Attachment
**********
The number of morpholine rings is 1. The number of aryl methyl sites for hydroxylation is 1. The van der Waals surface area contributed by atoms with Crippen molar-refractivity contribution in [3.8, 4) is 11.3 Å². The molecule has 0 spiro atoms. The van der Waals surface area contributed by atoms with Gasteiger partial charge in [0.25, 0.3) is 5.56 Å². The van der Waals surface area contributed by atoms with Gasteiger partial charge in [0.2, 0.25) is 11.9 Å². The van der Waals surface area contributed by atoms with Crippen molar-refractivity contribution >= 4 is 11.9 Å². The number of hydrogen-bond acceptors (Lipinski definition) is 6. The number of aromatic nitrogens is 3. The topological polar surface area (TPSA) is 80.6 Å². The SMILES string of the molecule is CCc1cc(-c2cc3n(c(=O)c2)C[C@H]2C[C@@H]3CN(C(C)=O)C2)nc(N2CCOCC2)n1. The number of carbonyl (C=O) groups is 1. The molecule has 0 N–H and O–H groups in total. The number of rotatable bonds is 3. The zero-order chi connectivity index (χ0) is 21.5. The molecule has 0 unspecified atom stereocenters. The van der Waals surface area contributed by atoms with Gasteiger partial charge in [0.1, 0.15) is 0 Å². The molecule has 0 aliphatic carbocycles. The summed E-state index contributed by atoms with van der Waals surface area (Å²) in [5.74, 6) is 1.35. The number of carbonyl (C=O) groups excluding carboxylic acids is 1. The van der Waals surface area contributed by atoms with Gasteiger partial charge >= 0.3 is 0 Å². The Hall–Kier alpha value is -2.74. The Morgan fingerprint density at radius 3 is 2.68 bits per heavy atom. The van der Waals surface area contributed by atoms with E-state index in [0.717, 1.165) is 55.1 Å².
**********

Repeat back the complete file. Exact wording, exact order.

The number of morpholine rings is 1. The number of aryl methyl sites for hydroxylation is 1. The van der Waals surface area contributed by atoms with Crippen molar-refractivity contribution in [3.8, 4) is 11.3 Å². The molecule has 0 spiro atoms. The van der Waals surface area contributed by atoms with Gasteiger partial charge in [0.25, 0.3) is 5.56 Å². The van der Waals surface area contributed by atoms with Gasteiger partial charge in [0.2, 0.25) is 11.9 Å². The van der Waals surface area contributed by atoms with Crippen molar-refractivity contribution >= 4 is 11.9 Å². The number of hydrogen-bond acceptors (Lipinski definition) is 6. The number of aromatic nitrogens is 3. The topological polar surface area (TPSA) is 80.6 Å². The SMILES string of the molecule is CCc1cc(-c2cc3n(c(=O)c2)C[C@H]2C[C@@H]3CN(C(C)=O)C2)nc(N2CCOCC2)n1. The number of carbonyl (C=O) groups is 1. The molecule has 0 N–H and O–H groups in total. The number of rotatable bonds is 3. The zero-order chi connectivity index (χ0) is 21.5. The molecule has 0 unspecified atom stereocenters. The van der Waals surface area contributed by atoms with Gasteiger partial charge in [0.1, 0.15) is 0 Å². The molecule has 0 aliphatic carbocycles. The summed E-state index contributed by atoms with van der Waals surface area (Å²) in [5.74, 6) is 1.35. The number of carbonyl (C=O) groups excluding carboxylic acids is 1. The van der Waals surface area contributed by atoms with Gasteiger partial charge >= 0.3 is 0 Å². The Hall–Kier alpha value is -2.74. The Morgan fingerprint density at radius 3 is 2.68 bits per heavy atom. The van der Waals surface area contributed by atoms with E-state index in [0.717, 1.165) is 55.1 Å².